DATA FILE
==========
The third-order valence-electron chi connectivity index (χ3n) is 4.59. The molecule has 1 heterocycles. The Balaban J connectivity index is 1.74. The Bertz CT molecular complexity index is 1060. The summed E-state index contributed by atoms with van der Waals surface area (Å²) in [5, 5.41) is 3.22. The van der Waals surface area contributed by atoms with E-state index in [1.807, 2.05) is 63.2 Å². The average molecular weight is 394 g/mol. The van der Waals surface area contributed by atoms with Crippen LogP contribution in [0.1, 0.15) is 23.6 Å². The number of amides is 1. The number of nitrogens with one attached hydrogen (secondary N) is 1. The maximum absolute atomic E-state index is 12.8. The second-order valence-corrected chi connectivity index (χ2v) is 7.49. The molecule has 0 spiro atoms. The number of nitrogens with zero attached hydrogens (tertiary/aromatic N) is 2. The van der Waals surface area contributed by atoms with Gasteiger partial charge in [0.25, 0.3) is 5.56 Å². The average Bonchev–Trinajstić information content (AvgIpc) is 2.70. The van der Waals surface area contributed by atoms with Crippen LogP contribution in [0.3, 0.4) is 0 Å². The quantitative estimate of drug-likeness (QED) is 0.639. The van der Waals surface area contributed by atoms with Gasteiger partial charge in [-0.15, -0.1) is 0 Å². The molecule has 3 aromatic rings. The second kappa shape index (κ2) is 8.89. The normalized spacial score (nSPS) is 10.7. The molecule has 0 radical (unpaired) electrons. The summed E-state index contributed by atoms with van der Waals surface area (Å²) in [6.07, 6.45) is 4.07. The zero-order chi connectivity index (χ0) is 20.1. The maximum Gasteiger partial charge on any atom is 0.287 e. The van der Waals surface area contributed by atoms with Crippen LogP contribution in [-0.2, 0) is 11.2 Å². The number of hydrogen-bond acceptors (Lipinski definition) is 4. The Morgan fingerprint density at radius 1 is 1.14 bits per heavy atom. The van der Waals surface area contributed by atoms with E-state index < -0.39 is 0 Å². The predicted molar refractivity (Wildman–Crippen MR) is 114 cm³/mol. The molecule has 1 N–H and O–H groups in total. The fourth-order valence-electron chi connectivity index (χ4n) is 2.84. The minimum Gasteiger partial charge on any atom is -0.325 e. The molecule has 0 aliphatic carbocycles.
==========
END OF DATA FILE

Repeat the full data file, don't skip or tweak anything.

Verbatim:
The third-order valence-electron chi connectivity index (χ3n) is 4.59. The molecule has 1 heterocycles. The Balaban J connectivity index is 1.74. The Bertz CT molecular complexity index is 1060. The summed E-state index contributed by atoms with van der Waals surface area (Å²) in [5, 5.41) is 3.22. The van der Waals surface area contributed by atoms with E-state index in [1.807, 2.05) is 63.2 Å². The average molecular weight is 394 g/mol. The van der Waals surface area contributed by atoms with Crippen LogP contribution in [0.1, 0.15) is 23.6 Å². The number of amides is 1. The number of nitrogens with one attached hydrogen (secondary N) is 1. The maximum absolute atomic E-state index is 12.8. The second-order valence-corrected chi connectivity index (χ2v) is 7.49. The molecule has 0 spiro atoms. The number of nitrogens with zero attached hydrogens (tertiary/aromatic N) is 2. The van der Waals surface area contributed by atoms with Gasteiger partial charge in [0.25, 0.3) is 5.56 Å². The average Bonchev–Trinajstić information content (AvgIpc) is 2.70. The van der Waals surface area contributed by atoms with Crippen LogP contribution in [0.3, 0.4) is 0 Å². The quantitative estimate of drug-likeness (QED) is 0.639. The van der Waals surface area contributed by atoms with Gasteiger partial charge in [-0.15, -0.1) is 0 Å². The molecule has 3 aromatic rings. The second kappa shape index (κ2) is 8.89. The normalized spacial score (nSPS) is 10.7. The molecule has 0 radical (unpaired) electrons. The summed E-state index contributed by atoms with van der Waals surface area (Å²) in [6.07, 6.45) is 4.07. The zero-order chi connectivity index (χ0) is 20.1. The maximum Gasteiger partial charge on any atom is 0.287 e. The van der Waals surface area contributed by atoms with Crippen LogP contribution in [-0.2, 0) is 11.2 Å². The number of hydrogen-bond acceptors (Lipinski definition) is 4. The Morgan fingerprint density at radius 1 is 1.14 bits per heavy atom. The van der Waals surface area contributed by atoms with E-state index < -0.39 is 0 Å². The predicted molar refractivity (Wildman–Crippen MR) is 114 cm³/mol. The molecule has 1 N–H and O–H groups in total. The fourth-order valence-electron chi connectivity index (χ4n) is 2.84. The minimum Gasteiger partial charge on any atom is -0.325 e. The molecule has 0 aliphatic carbocycles.